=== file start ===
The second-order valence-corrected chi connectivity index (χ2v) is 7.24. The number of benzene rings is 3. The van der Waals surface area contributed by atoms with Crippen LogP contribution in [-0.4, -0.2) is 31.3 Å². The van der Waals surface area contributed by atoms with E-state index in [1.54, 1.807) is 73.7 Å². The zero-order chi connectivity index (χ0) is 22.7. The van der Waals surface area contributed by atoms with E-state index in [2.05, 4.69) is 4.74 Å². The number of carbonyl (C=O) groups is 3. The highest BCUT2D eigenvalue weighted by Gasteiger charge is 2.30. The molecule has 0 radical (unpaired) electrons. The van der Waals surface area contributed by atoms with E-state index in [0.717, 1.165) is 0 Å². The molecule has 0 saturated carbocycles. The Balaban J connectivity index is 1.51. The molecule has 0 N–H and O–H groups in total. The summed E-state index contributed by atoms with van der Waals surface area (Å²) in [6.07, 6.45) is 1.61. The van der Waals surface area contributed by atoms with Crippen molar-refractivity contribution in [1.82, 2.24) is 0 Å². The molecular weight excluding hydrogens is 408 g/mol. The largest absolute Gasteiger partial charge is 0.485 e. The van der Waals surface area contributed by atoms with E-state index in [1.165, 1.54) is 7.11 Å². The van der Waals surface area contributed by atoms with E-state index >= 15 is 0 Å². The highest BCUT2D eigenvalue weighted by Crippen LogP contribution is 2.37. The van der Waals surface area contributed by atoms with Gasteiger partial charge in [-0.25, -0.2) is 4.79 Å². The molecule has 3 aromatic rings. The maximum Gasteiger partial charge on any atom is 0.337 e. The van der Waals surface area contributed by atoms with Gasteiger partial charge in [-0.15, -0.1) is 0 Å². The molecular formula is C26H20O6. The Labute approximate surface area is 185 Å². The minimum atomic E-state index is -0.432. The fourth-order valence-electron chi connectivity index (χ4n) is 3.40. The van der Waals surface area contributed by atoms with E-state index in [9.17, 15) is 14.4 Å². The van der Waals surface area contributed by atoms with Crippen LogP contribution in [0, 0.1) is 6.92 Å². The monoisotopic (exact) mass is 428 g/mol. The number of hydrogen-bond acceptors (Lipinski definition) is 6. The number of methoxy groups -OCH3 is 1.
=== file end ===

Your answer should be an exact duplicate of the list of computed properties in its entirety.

The second-order valence-corrected chi connectivity index (χ2v) is 7.24. The number of benzene rings is 3. The van der Waals surface area contributed by atoms with Crippen LogP contribution in [-0.4, -0.2) is 31.3 Å². The van der Waals surface area contributed by atoms with E-state index in [1.54, 1.807) is 73.7 Å². The zero-order chi connectivity index (χ0) is 22.7. The van der Waals surface area contributed by atoms with E-state index in [2.05, 4.69) is 4.74 Å². The number of carbonyl (C=O) groups is 3. The highest BCUT2D eigenvalue weighted by Gasteiger charge is 2.30. The molecule has 0 radical (unpaired) electrons. The van der Waals surface area contributed by atoms with E-state index in [0.717, 1.165) is 0 Å². The molecule has 0 saturated carbocycles. The Balaban J connectivity index is 1.51. The molecule has 0 N–H and O–H groups in total. The summed E-state index contributed by atoms with van der Waals surface area (Å²) in [6.07, 6.45) is 1.61. The van der Waals surface area contributed by atoms with Crippen molar-refractivity contribution in [1.82, 2.24) is 0 Å². The molecular weight excluding hydrogens is 408 g/mol. The largest absolute Gasteiger partial charge is 0.485 e. The van der Waals surface area contributed by atoms with E-state index in [1.165, 1.54) is 7.11 Å². The van der Waals surface area contributed by atoms with E-state index >= 15 is 0 Å². The highest BCUT2D eigenvalue weighted by Crippen LogP contribution is 2.37. The van der Waals surface area contributed by atoms with Gasteiger partial charge in [-0.25, -0.2) is 4.79 Å². The molecule has 3 aromatic rings. The maximum Gasteiger partial charge on any atom is 0.337 e. The van der Waals surface area contributed by atoms with Gasteiger partial charge in [-0.15, -0.1) is 0 Å². The molecular formula is C26H20O6. The Labute approximate surface area is 185 Å². The minimum atomic E-state index is -0.432. The fourth-order valence-electron chi connectivity index (χ4n) is 3.40. The van der Waals surface area contributed by atoms with E-state index in [9.17, 15) is 14.4 Å². The van der Waals surface area contributed by atoms with Crippen LogP contribution in [0, 0.1) is 6.92 Å². The monoisotopic (exact) mass is 428 g/mol. The number of hydrogen-bond acceptors (Lipinski definition) is 6. The number of methoxy groups -OCH3 is 1.